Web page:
A question I’m asked quite frequently

“How do you ever watch golf? It’s so boring!”

With the British Open coming to a close yesterday, I couldn’t help but think about this comment that I hear on a regular basis from my non-golfing friends.

Now, I’m not here to suggest everyone should love watching golf or insist that it become your next regular hobby. I am here to explain why I enjoy watching the sport that I love and maybe give some perspective into my mind when watching golf.

I will admit that golf doesn’t always excite me. There are times that I have to be multitasking in order to stay entertained. But the major championships, seeing all the best golfers in the world play their hearts out on a challenging course, will always be the weekends I put on my calendar to turn on the TV.

One of the main reasons that the major championships have such draw for me is the excitement of the back nine on Sunday. Literally, anything can happen. I’ve watched the best players in the world shoot ridiculous scores to win, while at the same time other great players lose a five shot lead. And when it all comes down to it, I feel an ounce of the pressure and adrenaline the leaders are feeling. I know I have no where experienced all the emotions the professionals are feeling in the most prestigious tournaments in the world, but I can say I have experienced it in my own way. The final putt to win the State Amateur, needing par to win a playoff and teeing off in the U.S. Girls Jr are just a few examples.

Another huge reason I love professional golf in general is understanding the extreme talent they have. To watch Rory McIlroy hit a 380 yard drive like it’s nothing, is amazing. To watch Tiger Woods (who I believe will still win more majors), get up and down out of a bunker with one knee on the ground and the ball on the lip, is incredible. To see all of their great strength and ball shaping abilities is just unbelievable to watch. Many amateur golfers expect those shots and expect the professionals to never falter, but they’re human just like the rest of us.

So I challenge you: not to make watching golf your next hobby and not to start enjoying watching golf on TV. Everyone has their own opinions. But before you complain and question how anyone could ever watch such a boring sport like golf on TV, I challenge you to take the perspective of the athlete, the human, walking down the 18th fairway about to achieve one of the biggest accomplishments of their life. Think about the hours of work that they’ve put into getting better every day. Think about the amount of pressure and adrenaline they are experiencing. Think about even the players not in the top 10, and how even they could be playing some of the best golf of their careers. Think about every moment they’ve been through to get to that point.  Compare all of this to the work you’ve put into getting the big job you want and what it would feel like to achieve your wildest dreams. Those kind of dreams were exactly what Rory McIlroy was achieving on Sunday at the British Open.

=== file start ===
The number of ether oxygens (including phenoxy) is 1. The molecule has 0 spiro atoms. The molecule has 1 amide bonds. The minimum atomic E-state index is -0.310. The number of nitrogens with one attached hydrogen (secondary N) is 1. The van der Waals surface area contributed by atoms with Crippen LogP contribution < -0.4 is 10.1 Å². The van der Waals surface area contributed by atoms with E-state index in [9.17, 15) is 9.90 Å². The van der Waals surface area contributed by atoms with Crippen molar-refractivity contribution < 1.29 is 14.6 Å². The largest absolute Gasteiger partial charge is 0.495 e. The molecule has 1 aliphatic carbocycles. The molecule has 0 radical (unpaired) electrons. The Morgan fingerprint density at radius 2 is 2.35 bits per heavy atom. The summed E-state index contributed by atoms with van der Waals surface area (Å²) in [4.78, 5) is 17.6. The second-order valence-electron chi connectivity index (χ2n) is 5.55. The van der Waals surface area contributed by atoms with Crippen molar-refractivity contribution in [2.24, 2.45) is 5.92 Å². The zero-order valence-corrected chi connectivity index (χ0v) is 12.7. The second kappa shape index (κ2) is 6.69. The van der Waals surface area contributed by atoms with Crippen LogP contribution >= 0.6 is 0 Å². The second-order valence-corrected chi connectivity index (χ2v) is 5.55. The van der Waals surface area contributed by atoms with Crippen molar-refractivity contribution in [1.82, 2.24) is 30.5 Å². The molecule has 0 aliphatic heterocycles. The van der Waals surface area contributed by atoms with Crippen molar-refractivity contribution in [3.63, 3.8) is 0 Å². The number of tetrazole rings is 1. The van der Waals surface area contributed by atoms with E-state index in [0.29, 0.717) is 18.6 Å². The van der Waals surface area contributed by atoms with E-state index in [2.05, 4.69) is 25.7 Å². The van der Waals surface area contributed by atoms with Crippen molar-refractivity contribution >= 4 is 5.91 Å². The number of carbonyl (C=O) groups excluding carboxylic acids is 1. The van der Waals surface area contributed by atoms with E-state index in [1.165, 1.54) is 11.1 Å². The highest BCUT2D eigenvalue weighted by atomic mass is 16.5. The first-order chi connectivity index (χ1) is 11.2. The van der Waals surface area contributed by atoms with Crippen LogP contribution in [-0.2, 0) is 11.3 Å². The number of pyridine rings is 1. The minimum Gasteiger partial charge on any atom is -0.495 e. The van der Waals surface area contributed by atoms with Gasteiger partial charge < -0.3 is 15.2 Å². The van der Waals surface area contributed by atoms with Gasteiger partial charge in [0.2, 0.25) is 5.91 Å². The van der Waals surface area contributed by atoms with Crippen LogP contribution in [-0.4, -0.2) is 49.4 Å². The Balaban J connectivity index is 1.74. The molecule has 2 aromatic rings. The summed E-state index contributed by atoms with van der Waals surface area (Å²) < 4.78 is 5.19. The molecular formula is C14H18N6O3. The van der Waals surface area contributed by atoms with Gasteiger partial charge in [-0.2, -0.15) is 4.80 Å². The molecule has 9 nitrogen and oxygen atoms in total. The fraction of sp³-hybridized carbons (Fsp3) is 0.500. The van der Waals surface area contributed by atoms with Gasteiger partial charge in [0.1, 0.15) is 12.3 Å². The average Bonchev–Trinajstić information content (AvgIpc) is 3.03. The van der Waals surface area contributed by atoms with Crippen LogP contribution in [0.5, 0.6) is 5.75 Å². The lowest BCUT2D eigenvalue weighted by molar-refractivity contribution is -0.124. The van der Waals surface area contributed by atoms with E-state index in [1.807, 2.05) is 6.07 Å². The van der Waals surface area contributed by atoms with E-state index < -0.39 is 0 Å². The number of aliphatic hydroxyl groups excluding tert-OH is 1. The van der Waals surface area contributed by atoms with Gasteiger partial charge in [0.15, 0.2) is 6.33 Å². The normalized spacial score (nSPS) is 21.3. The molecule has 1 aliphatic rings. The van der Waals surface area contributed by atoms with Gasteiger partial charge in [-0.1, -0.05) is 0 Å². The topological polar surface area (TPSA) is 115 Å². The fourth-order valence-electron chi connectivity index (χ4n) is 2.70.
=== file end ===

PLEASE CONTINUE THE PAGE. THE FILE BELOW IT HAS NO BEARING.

It’s the adrenaline, hours of practice and people by your side that all add up to make the moment so magical. It’s the little details.

After all, magic is hidden in the simple things.

“You don’t know what you have til it’s gone”

The saying goes,

“you don’t know what you have til it’s gone.”

I’ve always believed in counting your blessings and recognizing the many good things in our lives, even when it seems like everything is going wrong. I’ve always associated this quote with people that don’t take that perspective and fail to appreciate the simple things around them.

Recently though, I realized that although I may be thankful for my health, I may not appreciate it to the extent that I should. I’m an athlete; it’s basically my life right now. Between practice and workouts, my sport fills a good portion of my day. This expression hit me full on though when for a few days I was experiencing some back pain. I knew it wasn’t critical, but the feeling of not being able to spend my days like I normally do, created the belief in me that once I was pain free, I wouldn’t take a second of it for granted.

And surprisingly, it wasn’t just the fact that I couldn’t play my sport. I realized how much I enjoyed working out, regardless of whether it was to improve my golf game. I also realized how even simple actions like going for a walk outside on a nice night or spending a day with my friends, was impeded by not being completely healthy.

These simple actions I realized I could never take for granted. I also came to appreciate hobbies in my life that I never realized were truly passions, such as running and working out.

After all, magic is hidden in the simple things, and we can’t take anything for granted.